Recently at the North American Software Testing and QE awards, I was part of a conversation where the topic of advancements in AI will soon remove the need for software delivery teams.
There are tools out there that can create code and applications reasonably effectively. AI can create and execute test cases based on requirements documented, and all steps from beginning to end can be automated. We are close to the point where whatever someone can think of and describe can be created in short order.
As you think about it, the software development industry is working itself out of a job. No more need for certifications, no more planning sessions, estimates, story points, anything that involves creating software will be obsolete. Machines will create whatever is requested.
On the positive note, the pains and stresses that the industry has when creating software will be gone. No longer will there be useless meetings, ongoing email chains, dealing with changing priorities or team environments. We can all wake up in the morning, and the sun will shine, birds will sign and carry on with our day with our wants provided to us by AI. Users can now have full control of what they want in the software. Sounds great.
Well, it does, with the exception that innovation would take a big hit, and there would be an influx of customized software that would create a replace market where being a first-mover won’t mean much. Yet with the lack of innovation, would there be such a thing as a first mover?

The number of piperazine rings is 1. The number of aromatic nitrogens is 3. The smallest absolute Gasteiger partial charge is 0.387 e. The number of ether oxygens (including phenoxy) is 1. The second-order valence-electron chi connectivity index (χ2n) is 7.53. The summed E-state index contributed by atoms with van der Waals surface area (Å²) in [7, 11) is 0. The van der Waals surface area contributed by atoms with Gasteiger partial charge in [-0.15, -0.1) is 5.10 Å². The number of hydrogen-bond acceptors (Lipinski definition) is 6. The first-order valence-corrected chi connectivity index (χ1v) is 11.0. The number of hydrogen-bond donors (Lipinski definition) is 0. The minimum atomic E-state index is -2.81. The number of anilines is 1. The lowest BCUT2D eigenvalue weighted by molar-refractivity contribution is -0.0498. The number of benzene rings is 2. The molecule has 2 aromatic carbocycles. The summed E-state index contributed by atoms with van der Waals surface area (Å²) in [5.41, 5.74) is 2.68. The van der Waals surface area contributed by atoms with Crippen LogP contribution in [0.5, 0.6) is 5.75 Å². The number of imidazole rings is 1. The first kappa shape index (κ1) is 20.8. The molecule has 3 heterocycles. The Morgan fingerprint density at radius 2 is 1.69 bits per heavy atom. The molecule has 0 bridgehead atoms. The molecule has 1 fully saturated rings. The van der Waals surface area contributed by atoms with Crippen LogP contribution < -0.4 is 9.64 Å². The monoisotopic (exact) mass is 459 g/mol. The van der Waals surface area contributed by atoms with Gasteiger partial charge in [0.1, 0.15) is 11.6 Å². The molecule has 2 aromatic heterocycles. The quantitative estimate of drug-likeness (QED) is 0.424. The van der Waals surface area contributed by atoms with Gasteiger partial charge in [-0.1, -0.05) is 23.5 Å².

Why would innovation take a hit, you ask? Change is based on needs, not wants, and sometimes those needs are not known. The innovation process is through investigation and trial and error. Also, there are other types of innovation, look at coding. We could have everything coded in one language. From an architecture perspective, we might hit snags as we try to advance technology.
Humans like to figure things out, think things through and solve problems. It is in our nature. Providing the idea is only one aspect of software development using the tools in hand to get to that realization is the fun part. Another element about AI that needs discussion is in an article on CIO.com about AI. One of the items it brought up is how AI will adapt to the data provided. Change the data, and the AI will behave differently. Thinking about that with different inputs, language differences, and grammar could create items more complicated than what they need to be and could be difficult to revert. So is it right to have AI build software?
In the end, yes. It will be a great tool to help organizations become efficient in helping their clients. What it means is that the roles currently involved in creating software will need to evolve. We have moved from coding using punch cards to developing code using a graphical interface. What AI will allow is for more time to improve clients’ lives by focusing on the hiding needs and making those technological advances through human ingenuity.